When designing its new BRIC PXI matrix range, Pickering Interfaces wanted to create a product that would enable a complete Functional ATE switching system to be housed in a single 3U PXI chassis and allow the use of much lower cost 8 or 14-slot PXI chassis. The model 40-559 matrices are designed with built-in, high-performance screened analogue busing to minimize the cost and complexity of cable assemblies to the device under test as well as to instrumentation. The range also includes Pickering’s Built-in Relay Self-Test (BIRST) and is also supported by their eBIRST Switching System Test Tools. These tools provide a quick and simple way of finding relays that have been damaged or reached their end of life within the modules.
Pickering Interfaces’ previous generation PXI modules use series Pickering Electronics’ series 117 reed relays, which, when launched, were the smallest products available on the market, with a footprint measuring 6.86 x 3.81 mm (0.27 x 0.15 inches). In order to achieve the doubling in switching density required to achieve its goals for the new matrices, Pickering Interfaces approached its sister company to see if any further space savings could be achieved.
“It was definitely a case of the application leading the product development”, says Moore, “and the new 120 series product they have produced occupies the smallest board area – a mere 3.9 x 3.9mm – while enabling the highest packing density currently available”.
The new reed relays are available in two switch types: a general-purpose sputtered ruthenium switch rated for up to 20 watts and 1 amp and a low-level sputtered ruthenium switch rated at 10 watts and 0.5 amps. The reed switches are oriented vertically within the package, significantly improving the packing density. However, the small package size cannot accommodate an internal diode: back EMF suppression diodes are included in many relay drivers, however, if they are required, depending on the drive method, diodes can be provided externally. Internal mu-metal magnetic screening is included – otherwise dense packing of the relays would not be possible due to magnetic interaction. While Pickering do not normally recommend connectors as they do compromise resistance integrity, it is understood that these are sometimes desirable to aid serviceability. The relay pins on 2mm pitch are compatible with some connectors in the market place and allow them to be stacked in either a row or in a matrix on a 4mm pitch.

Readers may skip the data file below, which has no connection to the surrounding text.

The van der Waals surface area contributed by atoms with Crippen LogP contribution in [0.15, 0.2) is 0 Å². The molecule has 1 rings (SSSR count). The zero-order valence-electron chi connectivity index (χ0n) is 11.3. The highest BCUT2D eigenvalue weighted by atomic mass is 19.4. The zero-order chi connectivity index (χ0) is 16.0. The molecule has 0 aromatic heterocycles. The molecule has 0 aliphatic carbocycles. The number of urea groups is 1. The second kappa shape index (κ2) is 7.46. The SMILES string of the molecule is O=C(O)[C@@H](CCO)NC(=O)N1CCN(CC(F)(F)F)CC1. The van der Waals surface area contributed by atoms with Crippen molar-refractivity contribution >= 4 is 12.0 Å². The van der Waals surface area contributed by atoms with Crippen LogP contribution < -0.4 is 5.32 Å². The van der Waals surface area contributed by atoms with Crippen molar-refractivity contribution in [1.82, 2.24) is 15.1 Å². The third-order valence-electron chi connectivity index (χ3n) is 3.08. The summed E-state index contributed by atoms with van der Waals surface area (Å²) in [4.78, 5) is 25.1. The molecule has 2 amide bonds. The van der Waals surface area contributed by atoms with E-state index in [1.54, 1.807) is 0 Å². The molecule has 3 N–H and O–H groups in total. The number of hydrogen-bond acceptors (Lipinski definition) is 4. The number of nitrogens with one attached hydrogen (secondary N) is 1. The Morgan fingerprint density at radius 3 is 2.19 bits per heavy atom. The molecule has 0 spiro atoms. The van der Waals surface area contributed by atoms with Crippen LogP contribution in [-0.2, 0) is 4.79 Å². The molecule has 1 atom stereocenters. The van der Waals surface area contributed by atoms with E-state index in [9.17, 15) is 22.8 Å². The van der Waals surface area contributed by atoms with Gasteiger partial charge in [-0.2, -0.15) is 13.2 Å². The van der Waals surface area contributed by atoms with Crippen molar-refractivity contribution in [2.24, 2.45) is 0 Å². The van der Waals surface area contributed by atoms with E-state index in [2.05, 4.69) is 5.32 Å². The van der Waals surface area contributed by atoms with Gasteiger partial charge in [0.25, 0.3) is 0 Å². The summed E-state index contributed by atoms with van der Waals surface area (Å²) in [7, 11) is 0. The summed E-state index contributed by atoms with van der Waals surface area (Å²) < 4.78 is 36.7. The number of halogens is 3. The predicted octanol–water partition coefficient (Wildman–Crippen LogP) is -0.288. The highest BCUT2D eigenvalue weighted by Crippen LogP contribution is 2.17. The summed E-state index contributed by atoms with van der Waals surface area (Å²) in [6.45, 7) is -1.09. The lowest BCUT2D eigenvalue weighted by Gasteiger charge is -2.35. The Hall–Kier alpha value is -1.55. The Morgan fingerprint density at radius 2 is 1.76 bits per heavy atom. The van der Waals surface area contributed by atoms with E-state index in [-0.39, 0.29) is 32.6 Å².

A total of 528 Series 120 relays on a Pickering Interfaces ultra-high-density PXI module illustrates the packing density of these extremely small Reed Relays.
Pickering Interfaces provides a standard three-year warranty and guaranteed long-term product support on all its products. This means that the reed switches that it uses must also be of a very high quality. Pickering Electronics only makes high quality relays and does not sell parallel lower quality ‘budget’ ranges. As Keith Moore says: “the risks of using an inferior or unsuitable product for a high performance application such as automotive or semiconductor testing far over-shadow any perceived cost savings – to put it another way, product recalls and lost reputations mean that one must consider the total cost of each component chosen very carefully indeed”.